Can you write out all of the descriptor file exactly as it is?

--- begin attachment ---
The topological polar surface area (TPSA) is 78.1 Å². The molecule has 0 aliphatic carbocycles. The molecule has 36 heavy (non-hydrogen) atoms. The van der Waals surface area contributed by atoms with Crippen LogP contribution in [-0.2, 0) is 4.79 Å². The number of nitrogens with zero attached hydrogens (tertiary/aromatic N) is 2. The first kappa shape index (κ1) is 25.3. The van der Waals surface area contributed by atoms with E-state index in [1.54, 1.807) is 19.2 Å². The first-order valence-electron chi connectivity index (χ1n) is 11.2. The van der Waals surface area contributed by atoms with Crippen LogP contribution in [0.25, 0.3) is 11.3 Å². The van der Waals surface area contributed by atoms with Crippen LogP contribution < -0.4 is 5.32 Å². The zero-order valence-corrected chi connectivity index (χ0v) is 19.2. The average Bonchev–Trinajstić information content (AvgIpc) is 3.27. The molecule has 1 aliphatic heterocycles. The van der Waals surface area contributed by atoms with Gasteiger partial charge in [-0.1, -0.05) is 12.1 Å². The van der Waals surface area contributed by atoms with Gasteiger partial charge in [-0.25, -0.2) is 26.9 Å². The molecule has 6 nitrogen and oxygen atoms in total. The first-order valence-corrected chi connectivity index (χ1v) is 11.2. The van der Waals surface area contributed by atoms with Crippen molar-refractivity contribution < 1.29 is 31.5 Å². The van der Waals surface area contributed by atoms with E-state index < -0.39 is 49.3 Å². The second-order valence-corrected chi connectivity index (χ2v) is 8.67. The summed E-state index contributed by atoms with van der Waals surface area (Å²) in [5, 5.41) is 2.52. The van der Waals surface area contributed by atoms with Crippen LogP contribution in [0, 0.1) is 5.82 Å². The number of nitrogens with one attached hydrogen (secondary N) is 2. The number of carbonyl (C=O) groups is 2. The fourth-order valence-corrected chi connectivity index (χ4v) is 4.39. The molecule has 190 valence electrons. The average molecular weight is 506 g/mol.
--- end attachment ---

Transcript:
The topological polar surface area (TPSA) is 78.1 Å². The molecule has 0 aliphatic carbocycles. The molecule has 36 heavy (non-hydrogen) atoms. The van der Waals surface area contributed by atoms with Crippen LogP contribution in [-0.2, 0) is 4.79 Å². The number of nitrogens with zero attached hydrogens (tertiary/aromatic N) is 2. The first kappa shape index (κ1) is 25.3. The van der Waals surface area contributed by atoms with E-state index in [1.54, 1.807) is 19.2 Å². The first-order valence-electron chi connectivity index (χ1n) is 11.2. The van der Waals surface area contributed by atoms with Crippen LogP contribution in [0.25, 0.3) is 11.3 Å². The van der Waals surface area contributed by atoms with Crippen LogP contribution < -0.4 is 5.32 Å². The zero-order valence-corrected chi connectivity index (χ0v) is 19.2. The average Bonchev–Trinajstić information content (AvgIpc) is 3.27. The molecule has 1 aliphatic heterocycles. The van der Waals surface area contributed by atoms with Gasteiger partial charge in [-0.1, -0.05) is 12.1 Å². The van der Waals surface area contributed by atoms with Gasteiger partial charge in [-0.25, -0.2) is 26.9 Å². The molecule has 6 nitrogen and oxygen atoms in total. The first-order valence-corrected chi connectivity index (χ1v) is 11.2. The van der Waals surface area contributed by atoms with Crippen molar-refractivity contribution < 1.29 is 31.5 Å². The van der Waals surface area contributed by atoms with E-state index < -0.39 is 49.3 Å². The second-order valence-corrected chi connectivity index (χ2v) is 8.67. The summed E-state index contributed by atoms with van der Waals surface area (Å²) in [5, 5.41) is 2.52. The van der Waals surface area contributed by atoms with Crippen LogP contribution in [0, 0.1) is 5.82 Å². The number of nitrogens with one attached hydrogen (secondary N) is 2. The number of carbonyl (C=O) groups is 2. The fourth-order valence-corrected chi connectivity index (χ4v) is 4.39. The molecule has 190 valence electrons. The average molecular weight is 506 g/mol.